Tarheel Farm, Inc. (TFI) is a corporation involved in agricultural production and has a June 30 financial year-end. It is not publicly traded, but is needed to make annual financial statements for its bank. Historically, the bank has required that these statements obey with US GAAP rules. At present, the bank is allowing its clients to report using IFRS instead of US GAAP, if they prefer. TFI typically produces three products: beef cattle, corn and winter wheat. Recently, TFI also started growing a number of hibiscus plants. All four of these products have a life cycle of less than one year. The following information is available as of June 30:
TFI had 400 acres of field corn planted. The corn would not be harvested till the fall. The accumulated cost of the corn is $95,000. The estimated selling costs are $4,500. The present land costs are $5,000 per acre. Even though there is no present market value available for land growing a corn crop on it, TFI is certain that this land will sell for more than $2,200,000.
TFI had 6,000 bushels of winter wheat harvested and stored in its grain bins. The collected cost of the wheat is $27,000. The present market price at the local elevator is $6.10 per bushel. The market price of wheat has increased 10 cents per bushel as the wheat was harvested. The transportation costs from the farm to the elevator are about 5 cents per bushel.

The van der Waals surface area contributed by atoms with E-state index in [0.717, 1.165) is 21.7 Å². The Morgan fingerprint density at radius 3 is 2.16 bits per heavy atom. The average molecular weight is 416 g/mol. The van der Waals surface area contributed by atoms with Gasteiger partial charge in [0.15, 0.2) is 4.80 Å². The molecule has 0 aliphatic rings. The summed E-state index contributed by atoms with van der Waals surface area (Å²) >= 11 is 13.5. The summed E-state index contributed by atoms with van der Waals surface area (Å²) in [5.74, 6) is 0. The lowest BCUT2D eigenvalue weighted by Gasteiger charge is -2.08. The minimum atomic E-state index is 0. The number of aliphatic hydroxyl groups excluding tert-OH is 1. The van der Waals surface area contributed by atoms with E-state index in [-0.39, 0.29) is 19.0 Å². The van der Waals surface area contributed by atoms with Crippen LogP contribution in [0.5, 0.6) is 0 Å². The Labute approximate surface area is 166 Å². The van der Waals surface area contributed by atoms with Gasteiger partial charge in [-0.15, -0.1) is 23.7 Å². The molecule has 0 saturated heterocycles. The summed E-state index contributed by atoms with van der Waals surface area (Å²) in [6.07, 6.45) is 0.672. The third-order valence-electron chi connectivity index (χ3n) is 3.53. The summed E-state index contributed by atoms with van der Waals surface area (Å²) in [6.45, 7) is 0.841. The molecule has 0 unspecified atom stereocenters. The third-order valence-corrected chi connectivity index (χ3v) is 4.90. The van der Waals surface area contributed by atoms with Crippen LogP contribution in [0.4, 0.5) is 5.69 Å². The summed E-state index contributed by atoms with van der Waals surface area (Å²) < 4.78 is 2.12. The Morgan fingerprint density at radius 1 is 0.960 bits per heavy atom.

TFI had a herd of cattle, including heifers and steers which have not yet been weaned. TFI does not anticipate keeping any of the heifers for its breeding herd. The accumulated cost of the heifers and steers was $50,000. The expected selling costs were $2,000. The livestock’s local market price for these heifers and steers was $70,000.
At last, TFI has 500 hibiscus plants. The accumulated costs are $10 per plant and TFI does not anticipate any important selling costs. Due to the rarity of this beautiful plant, there is no local market for this product. TFI sold some of these plants two months ago for $25 a plant. TFI does not believe that the market for this product has changed significantly since that time.
1) find out the inventory valuation for TFI on June 30 using both US GAAP and IFRS.
2) Provide an analysis of what costs are specifically included and excluded in inventory for both US GAAP and IFRS. You can ignore issues of interest capitalization into inventory.